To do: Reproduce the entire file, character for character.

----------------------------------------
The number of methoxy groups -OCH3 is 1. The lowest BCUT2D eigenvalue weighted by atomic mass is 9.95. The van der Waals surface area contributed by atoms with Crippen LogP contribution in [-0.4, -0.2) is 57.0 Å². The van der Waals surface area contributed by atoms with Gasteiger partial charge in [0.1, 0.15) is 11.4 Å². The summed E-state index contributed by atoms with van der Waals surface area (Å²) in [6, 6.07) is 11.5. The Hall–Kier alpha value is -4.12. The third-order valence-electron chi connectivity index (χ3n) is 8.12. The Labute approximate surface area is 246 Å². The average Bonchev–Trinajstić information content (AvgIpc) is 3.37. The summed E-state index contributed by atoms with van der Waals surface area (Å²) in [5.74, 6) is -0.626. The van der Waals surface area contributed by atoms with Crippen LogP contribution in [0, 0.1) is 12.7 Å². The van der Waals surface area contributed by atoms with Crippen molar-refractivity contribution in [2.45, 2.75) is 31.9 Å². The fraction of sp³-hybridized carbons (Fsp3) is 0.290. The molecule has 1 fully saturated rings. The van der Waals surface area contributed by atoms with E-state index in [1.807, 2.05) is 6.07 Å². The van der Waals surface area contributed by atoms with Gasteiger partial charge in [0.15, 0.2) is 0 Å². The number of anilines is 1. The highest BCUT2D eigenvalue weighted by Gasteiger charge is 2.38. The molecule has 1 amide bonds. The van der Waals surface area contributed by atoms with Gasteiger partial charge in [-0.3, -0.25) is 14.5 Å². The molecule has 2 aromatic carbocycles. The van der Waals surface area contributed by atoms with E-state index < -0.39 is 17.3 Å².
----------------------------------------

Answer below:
The number of methoxy groups -OCH3 is 1. The lowest BCUT2D eigenvalue weighted by atomic mass is 9.95. The van der Waals surface area contributed by atoms with Crippen LogP contribution in [-0.4, -0.2) is 57.0 Å². The van der Waals surface area contributed by atoms with Gasteiger partial charge in [0.1, 0.15) is 11.4 Å². The summed E-state index contributed by atoms with van der Waals surface area (Å²) in [6, 6.07) is 11.5. The Hall–Kier alpha value is -4.12. The third-order valence-electron chi connectivity index (χ3n) is 8.12. The Labute approximate surface area is 246 Å². The average Bonchev–Trinajstić information content (AvgIpc) is 3.37. The summed E-state index contributed by atoms with van der Waals surface area (Å²) in [5.74, 6) is -0.626. The van der Waals surface area contributed by atoms with Crippen LogP contribution in [0, 0.1) is 12.7 Å². The van der Waals surface area contributed by atoms with Crippen molar-refractivity contribution in [2.45, 2.75) is 31.9 Å². The fraction of sp³-hybridized carbons (Fsp3) is 0.290. The molecule has 1 fully saturated rings. The van der Waals surface area contributed by atoms with E-state index in [1.807, 2.05) is 6.07 Å². The van der Waals surface area contributed by atoms with Gasteiger partial charge in [0.15, 0.2) is 0 Å². The number of anilines is 1. The highest BCUT2D eigenvalue weighted by Gasteiger charge is 2.38. The molecule has 1 amide bonds. The van der Waals surface area contributed by atoms with Gasteiger partial charge in [-0.3, -0.25) is 14.5 Å². The molecule has 2 aromatic carbocycles. The van der Waals surface area contributed by atoms with E-state index < -0.39 is 17.3 Å².